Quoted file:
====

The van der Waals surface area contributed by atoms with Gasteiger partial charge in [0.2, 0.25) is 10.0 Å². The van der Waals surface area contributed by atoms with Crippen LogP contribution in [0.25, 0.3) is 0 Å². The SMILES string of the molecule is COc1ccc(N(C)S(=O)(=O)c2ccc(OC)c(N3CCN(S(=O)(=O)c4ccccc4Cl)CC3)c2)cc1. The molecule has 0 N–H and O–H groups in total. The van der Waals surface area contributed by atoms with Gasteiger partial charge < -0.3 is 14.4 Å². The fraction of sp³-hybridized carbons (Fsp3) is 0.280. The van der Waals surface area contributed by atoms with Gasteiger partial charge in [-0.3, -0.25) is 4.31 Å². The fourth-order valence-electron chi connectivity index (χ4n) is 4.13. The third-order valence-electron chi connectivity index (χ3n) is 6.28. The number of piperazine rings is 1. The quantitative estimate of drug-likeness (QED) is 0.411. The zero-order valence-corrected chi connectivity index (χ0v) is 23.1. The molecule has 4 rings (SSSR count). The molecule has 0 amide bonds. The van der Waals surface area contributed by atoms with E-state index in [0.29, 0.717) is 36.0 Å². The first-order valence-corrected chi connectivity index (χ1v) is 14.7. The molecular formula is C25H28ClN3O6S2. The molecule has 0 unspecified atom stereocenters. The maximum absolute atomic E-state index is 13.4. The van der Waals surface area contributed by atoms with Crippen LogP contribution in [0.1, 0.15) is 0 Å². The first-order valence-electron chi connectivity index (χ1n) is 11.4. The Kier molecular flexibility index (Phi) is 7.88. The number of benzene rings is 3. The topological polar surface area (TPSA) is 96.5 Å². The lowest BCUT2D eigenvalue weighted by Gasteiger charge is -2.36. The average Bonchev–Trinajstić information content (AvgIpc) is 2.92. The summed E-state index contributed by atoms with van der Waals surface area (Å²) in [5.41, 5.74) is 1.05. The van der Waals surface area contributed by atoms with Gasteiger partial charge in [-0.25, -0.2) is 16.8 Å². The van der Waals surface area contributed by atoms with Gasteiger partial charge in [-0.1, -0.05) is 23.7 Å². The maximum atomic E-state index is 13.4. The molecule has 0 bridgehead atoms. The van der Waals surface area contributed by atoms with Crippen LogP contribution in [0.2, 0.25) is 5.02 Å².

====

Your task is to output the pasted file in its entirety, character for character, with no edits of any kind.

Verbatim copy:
The van der Waals surface area contributed by atoms with Gasteiger partial charge in [0.2, 0.25) is 10.0 Å². The van der Waals surface area contributed by atoms with Crippen LogP contribution in [0.25, 0.3) is 0 Å². The SMILES string of the molecule is COc1ccc(N(C)S(=O)(=O)c2ccc(OC)c(N3CCN(S(=O)(=O)c4ccccc4Cl)CC3)c2)cc1. The molecule has 0 N–H and O–H groups in total. The van der Waals surface area contributed by atoms with Gasteiger partial charge < -0.3 is 14.4 Å². The fraction of sp³-hybridized carbons (Fsp3) is 0.280. The van der Waals surface area contributed by atoms with Gasteiger partial charge in [-0.3, -0.25) is 4.31 Å². The fourth-order valence-electron chi connectivity index (χ4n) is 4.13. The third-order valence-electron chi connectivity index (χ3n) is 6.28. The number of piperazine rings is 1. The quantitative estimate of drug-likeness (QED) is 0.411. The zero-order valence-corrected chi connectivity index (χ0v) is 23.1. The molecule has 4 rings (SSSR count). The molecule has 0 amide bonds. The van der Waals surface area contributed by atoms with E-state index in [0.29, 0.717) is 36.0 Å². The first-order valence-corrected chi connectivity index (χ1v) is 14.7. The molecular formula is C25H28ClN3O6S2. The molecule has 0 unspecified atom stereocenters. The maximum absolute atomic E-state index is 13.4. The van der Waals surface area contributed by atoms with Crippen LogP contribution in [0.1, 0.15) is 0 Å². The first-order valence-electron chi connectivity index (χ1n) is 11.4. The Kier molecular flexibility index (Phi) is 7.88. The number of benzene rings is 3. The topological polar surface area (TPSA) is 96.5 Å². The lowest BCUT2D eigenvalue weighted by Gasteiger charge is -2.36. The average Bonchev–Trinajstić information content (AvgIpc) is 2.92. The summed E-state index contributed by atoms with van der Waals surface area (Å²) in [5.41, 5.74) is 1.05. The van der Waals surface area contributed by atoms with Gasteiger partial charge in [-0.25, -0.2) is 16.8 Å². The van der Waals surface area contributed by atoms with Gasteiger partial charge in [-0.1, -0.05) is 23.7 Å². The maximum atomic E-state index is 13.4. The molecule has 0 bridgehead atoms. The van der Waals surface area contributed by atoms with Crippen LogP contribution in [0.2, 0.25) is 5.02 Å².